An alternative Superbowl

Once a year, the rest of the world turns on its television around midnight and pretends to understand the incredibly complex rules of what it calls “American” football. This consumption of American culture is, as usual, largely done wholesale and without question. We are told that the Super Bowl is important; hence, it is important. Thus, we watch it until we get too tired, or until someone complains that literally only 10% of the duration of the game is spent in actual, admittedly quite explosive, play. Having cherry-picked the Super Bowl over, say, the World Series of baseball or the Indy 500, we presume its paramountcy. But dig a little deeper, and there is a whole alternate universe to discover.
For every beer-swilling, beef-eating, truck-driving alpha male who gets a kick out of seeing a twenty stone linebacker literally bark at his opponents with the intention of foreshadowing a tackle so hard that the long-term effects on the brain are still largely unknown, there is a more sensitive soul. A person who looks back fondly on when the word “dog” referred to man’s beloved canine companion rather than his belligerent, shadowy sporting foe. For these people, nature channel Animal Planet have created the Puppy Bowl.
The format is simple. Puppies are placed in a model stadium with, amongst other things, football-shaped toys. If they bring the ball into the endzone, a “puppy touchdown” is awarded. If they cock a leg on the pitch, a penalty is understandably called. For 120 minutes, the puppies run wild. Unlike the heavily strategic stop-start play of the human counterpart, the Puppy Bowl is a very fluid affair, relaxing to watch while still retaining the ability to escalate into dramatic struggles, races or even fights almost instantaneously. For those who think the Puppy Bowl is soft – no penalties are awarded for instances of rough play, even biting.
There is an age-limit of four months for participants, who are drawn from a variety of rescue shelters. As well as ensuring that no puppy has a distinct size advantage, this age-limit prevents annual will-he-won’t-he retirement sagas such as that of forty-year-old Minnesota Vikings quarterback Brett Favre. Each puppy is a rookie, so enthusiasm, effort and natural talent are the determining factors, rather than the punch-counterpunch strategy of NFL coaches.
Of course, there are no actual teams in the Puppy Bowl, so strictly speaking, no-one wins. Do not let this dissuade you from enjoying the spectacle and the consistently high standard of play (in both senses) on display. If you should feel the need to watch the action on YouTube, watch out for Bandit, a strongly-built Husky-mix expected to dominate proceedings and perhaps pick up the coveted Most Valuable Player award.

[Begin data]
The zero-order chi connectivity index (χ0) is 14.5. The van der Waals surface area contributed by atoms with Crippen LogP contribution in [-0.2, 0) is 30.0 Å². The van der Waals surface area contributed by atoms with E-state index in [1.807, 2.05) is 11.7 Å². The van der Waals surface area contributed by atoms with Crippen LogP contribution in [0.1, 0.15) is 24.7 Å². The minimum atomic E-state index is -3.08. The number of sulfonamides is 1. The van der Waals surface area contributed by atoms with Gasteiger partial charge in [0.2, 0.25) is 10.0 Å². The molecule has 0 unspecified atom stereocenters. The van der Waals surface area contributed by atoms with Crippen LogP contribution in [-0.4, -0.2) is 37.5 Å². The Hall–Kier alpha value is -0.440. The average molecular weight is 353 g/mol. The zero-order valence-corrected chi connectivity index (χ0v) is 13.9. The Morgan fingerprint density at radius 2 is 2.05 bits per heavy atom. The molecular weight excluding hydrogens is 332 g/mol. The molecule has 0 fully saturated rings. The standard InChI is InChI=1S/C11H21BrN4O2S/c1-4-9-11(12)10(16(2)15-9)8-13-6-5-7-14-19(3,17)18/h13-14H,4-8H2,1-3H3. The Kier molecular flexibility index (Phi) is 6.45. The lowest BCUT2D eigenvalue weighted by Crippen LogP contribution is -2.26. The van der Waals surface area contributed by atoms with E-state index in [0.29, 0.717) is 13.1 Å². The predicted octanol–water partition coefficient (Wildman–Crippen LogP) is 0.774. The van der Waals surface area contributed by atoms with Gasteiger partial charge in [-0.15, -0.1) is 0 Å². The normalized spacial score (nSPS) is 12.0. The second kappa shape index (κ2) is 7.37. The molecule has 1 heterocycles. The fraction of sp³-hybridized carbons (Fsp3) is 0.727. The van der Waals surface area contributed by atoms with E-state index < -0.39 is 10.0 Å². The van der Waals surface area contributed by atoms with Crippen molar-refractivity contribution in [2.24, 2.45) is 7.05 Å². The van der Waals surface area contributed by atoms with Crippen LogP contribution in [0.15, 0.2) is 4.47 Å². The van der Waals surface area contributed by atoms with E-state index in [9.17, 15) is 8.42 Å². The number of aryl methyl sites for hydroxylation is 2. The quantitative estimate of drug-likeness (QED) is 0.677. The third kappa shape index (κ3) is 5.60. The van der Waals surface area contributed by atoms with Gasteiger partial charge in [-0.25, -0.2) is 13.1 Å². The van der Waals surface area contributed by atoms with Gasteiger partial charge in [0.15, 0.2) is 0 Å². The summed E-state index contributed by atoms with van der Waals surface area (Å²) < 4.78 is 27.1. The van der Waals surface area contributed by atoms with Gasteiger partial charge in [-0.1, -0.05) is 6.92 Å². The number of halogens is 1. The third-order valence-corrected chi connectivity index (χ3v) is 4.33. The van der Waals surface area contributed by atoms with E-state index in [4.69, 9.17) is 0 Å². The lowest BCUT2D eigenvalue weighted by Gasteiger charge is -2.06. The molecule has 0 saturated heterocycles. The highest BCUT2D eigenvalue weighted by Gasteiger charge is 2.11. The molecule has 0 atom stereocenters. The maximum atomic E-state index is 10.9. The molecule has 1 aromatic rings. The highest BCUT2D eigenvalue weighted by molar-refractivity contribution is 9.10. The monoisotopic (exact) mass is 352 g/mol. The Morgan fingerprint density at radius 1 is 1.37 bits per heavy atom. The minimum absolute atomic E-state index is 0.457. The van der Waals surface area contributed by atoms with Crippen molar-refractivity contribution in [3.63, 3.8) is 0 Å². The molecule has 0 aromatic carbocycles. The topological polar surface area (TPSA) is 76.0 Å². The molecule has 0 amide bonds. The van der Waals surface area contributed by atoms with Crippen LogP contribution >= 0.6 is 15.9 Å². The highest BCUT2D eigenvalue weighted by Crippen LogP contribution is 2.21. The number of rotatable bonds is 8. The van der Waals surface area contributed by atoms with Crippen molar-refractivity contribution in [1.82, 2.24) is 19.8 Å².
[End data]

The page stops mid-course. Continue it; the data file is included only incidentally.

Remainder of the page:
For those gentlemen who feel that watching puppies play with toys for two hours in some way challenges their orthodox masculinity, there is another alternative. Since 2004, the Lingerie Bowl has aired on Pay Per View during the Super Bowl’s halftime show. The game is essentially full-contact seven-on-seven American football (the real deal is eleven-a-side) played out by teams of women in shorts, sports bras and regulation helmets and shoulder pads. The entire purpose, supposedly, is to appeal to the same crowd who watch women have mud fights for the WWE Women’s Title on the undercard of wrestling pay per view events, but the actual play is surprisingly authentic.
Unlike the Puppy Bowl, which drafts recruits wherever it can find them, the Lingerie Bowl is actually the final of the Lingerie Football League, a touring concern which dubs itself “real fantasy football” and plays its games in stadiums around the United States on Friday nights, setting itself up as a legitimate alternative to college football on Saturday night, and the NFL on Sunday, Monday and Thursday. The victors in the Western and Eastern conference meet each other for violent American football action that someone, somewhere must find erotic. This year, Los Angeles Temptation and Chicago Bliss beat out the likes of San Diego Seduction and Miami Caliente to earn the chance to compete for the crown.
Of course, this is Ireland, and avoiding the Super Bowl is about as challenging as trying to stay pale in winter. If puppies or aggressive women in sports bras aren’t to your tastes, and you’re absolutely sure you don’t want to see the America’s fastest and strongest compete in the world’s highest stakes chess game, you can always just go to bed.